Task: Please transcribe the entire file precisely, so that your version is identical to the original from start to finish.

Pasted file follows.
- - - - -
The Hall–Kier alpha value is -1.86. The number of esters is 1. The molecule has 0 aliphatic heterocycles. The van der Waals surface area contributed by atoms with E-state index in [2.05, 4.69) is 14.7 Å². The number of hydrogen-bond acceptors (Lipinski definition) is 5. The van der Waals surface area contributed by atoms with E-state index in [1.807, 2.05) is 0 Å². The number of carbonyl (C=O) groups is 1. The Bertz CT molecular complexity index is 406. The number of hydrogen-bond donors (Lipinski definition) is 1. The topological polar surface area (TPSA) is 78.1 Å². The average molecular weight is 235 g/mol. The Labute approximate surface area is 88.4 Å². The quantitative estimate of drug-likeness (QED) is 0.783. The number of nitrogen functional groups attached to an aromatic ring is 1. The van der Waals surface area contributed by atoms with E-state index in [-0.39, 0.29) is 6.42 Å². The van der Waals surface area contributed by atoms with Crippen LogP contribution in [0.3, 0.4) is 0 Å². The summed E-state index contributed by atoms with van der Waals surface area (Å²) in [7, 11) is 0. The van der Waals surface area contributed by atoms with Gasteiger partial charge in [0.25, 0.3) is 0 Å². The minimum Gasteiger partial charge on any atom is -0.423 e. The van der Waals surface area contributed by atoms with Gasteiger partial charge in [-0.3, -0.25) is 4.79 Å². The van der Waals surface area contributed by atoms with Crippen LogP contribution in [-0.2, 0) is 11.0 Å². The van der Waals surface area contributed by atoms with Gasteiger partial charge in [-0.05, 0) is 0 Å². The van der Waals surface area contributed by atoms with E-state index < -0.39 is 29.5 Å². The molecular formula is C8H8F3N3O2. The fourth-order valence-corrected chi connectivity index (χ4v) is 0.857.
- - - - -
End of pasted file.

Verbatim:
The Hall–Kier alpha value is -1.86. The number of esters is 1. The molecule has 0 aliphatic heterocycles. The van der Waals surface area contributed by atoms with E-state index in [2.05, 4.69) is 14.7 Å². The number of hydrogen-bond acceptors (Lipinski definition) is 5. The van der Waals surface area contributed by atoms with E-state index in [1.807, 2.05) is 0 Å². The number of carbonyl (C=O) groups is 1. The Bertz CT molecular complexity index is 406. The number of hydrogen-bond donors (Lipinski definition) is 1. The topological polar surface area (TPSA) is 78.1 Å². The average molecular weight is 235 g/mol. The Labute approximate surface area is 88.4 Å². The quantitative estimate of drug-likeness (QED) is 0.783. The number of nitrogen functional groups attached to an aromatic ring is 1. The van der Waals surface area contributed by atoms with E-state index in [-0.39, 0.29) is 6.42 Å². The van der Waals surface area contributed by atoms with Crippen LogP contribution in [0.3, 0.4) is 0 Å². The summed E-state index contributed by atoms with van der Waals surface area (Å²) in [7, 11) is 0. The van der Waals surface area contributed by atoms with Gasteiger partial charge in [0.25, 0.3) is 0 Å². The minimum Gasteiger partial charge on any atom is -0.423 e. The van der Waals surface area contributed by atoms with Gasteiger partial charge in [-0.3, -0.25) is 4.79 Å². The van der Waals surface area contributed by atoms with Crippen LogP contribution in [-0.2, 0) is 11.0 Å². The van der Waals surface area contributed by atoms with Gasteiger partial charge in [-0.05, 0) is 0 Å². The van der Waals surface area contributed by atoms with E-state index < -0.39 is 29.5 Å². The molecular formula is C8H8F3N3O2. The fourth-order valence-corrected chi connectivity index (χ4v) is 0.857.